I'm at the Medical Group Management Association's annual meeting this week, in not-so-sunny San Diego.
This morning, I started off by going to a lecture about the operations of the Certification Commission for Health Care Information Technolgy, the recognized certification body for electronic health records, which was founded by the Healthcare Information and Management Systems Society and HEY! DON'T FALL ASLEEP! I'M STILL TALKING HERE!
Anyway, I managed to stay awake for a few interesting facts. First, despite all the talk about how Stark exceptions will let hospitals give EHR systems to physicians, very few are actually doing that. Specifically, the MGMA rep said that he's never met anyone who got their EHR that way, and the CCHIT director suggested about 100 hospitals have actually done it. Biggest hurdle, according to the speakers: disputes over who controls the data in the records.
But, one entity that actually is encouraging EHR adoption: malpractice carriers. Both speakers said they've talked to liability insurers that are offering up to 5% off premiums if you have an EHR. (There's no proof yet that electronic records lower claims, but they do improve documentation.) Depending on the size of your premium, that discount might pay for a significant chunk of your EHR costs, the experts suggested.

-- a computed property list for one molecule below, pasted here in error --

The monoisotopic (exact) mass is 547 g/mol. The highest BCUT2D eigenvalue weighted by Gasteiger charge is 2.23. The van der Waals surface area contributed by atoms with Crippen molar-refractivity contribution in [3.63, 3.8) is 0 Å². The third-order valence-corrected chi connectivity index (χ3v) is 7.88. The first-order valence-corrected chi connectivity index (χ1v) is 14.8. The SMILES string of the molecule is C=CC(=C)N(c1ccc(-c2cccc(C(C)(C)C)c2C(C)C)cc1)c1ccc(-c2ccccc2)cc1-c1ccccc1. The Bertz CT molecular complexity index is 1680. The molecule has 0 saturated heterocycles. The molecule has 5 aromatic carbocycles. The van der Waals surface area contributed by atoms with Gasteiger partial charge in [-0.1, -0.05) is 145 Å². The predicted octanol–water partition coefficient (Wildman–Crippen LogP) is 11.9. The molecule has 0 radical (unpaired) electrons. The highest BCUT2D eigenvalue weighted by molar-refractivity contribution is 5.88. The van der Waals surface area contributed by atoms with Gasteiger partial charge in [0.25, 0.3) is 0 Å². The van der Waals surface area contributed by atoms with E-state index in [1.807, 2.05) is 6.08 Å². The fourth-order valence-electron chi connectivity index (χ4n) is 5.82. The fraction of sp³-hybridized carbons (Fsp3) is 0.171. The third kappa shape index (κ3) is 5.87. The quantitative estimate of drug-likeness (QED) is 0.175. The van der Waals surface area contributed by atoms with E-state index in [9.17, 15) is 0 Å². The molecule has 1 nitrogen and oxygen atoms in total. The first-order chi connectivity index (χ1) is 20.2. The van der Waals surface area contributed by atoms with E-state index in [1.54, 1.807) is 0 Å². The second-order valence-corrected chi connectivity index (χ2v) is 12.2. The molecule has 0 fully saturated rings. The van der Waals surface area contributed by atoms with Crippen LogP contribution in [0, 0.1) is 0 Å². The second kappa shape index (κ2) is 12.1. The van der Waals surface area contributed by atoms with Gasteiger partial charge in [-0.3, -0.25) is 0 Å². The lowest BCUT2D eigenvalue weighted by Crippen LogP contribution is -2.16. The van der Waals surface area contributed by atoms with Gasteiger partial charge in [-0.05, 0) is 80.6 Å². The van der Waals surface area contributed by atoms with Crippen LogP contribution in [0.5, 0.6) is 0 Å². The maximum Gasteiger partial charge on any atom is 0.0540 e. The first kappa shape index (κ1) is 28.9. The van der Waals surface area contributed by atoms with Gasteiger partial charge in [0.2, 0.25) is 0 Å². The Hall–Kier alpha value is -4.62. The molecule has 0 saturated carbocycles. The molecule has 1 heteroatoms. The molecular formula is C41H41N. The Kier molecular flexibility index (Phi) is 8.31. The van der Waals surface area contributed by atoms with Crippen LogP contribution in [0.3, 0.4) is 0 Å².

And, a few of the mysteries of CCHIT certification were revealed. When you're looking at an EHR, the more recent the certification, the better, but don't rule out a system that's still 2008 certified in the spring of 2009, they said. The certification cycles run from August to August, so no one will have the current year's certification until the summer at the earliest. Also, certifications are good for two years, but vendors should state in their contracts that they will get renewal of their certifications when needed.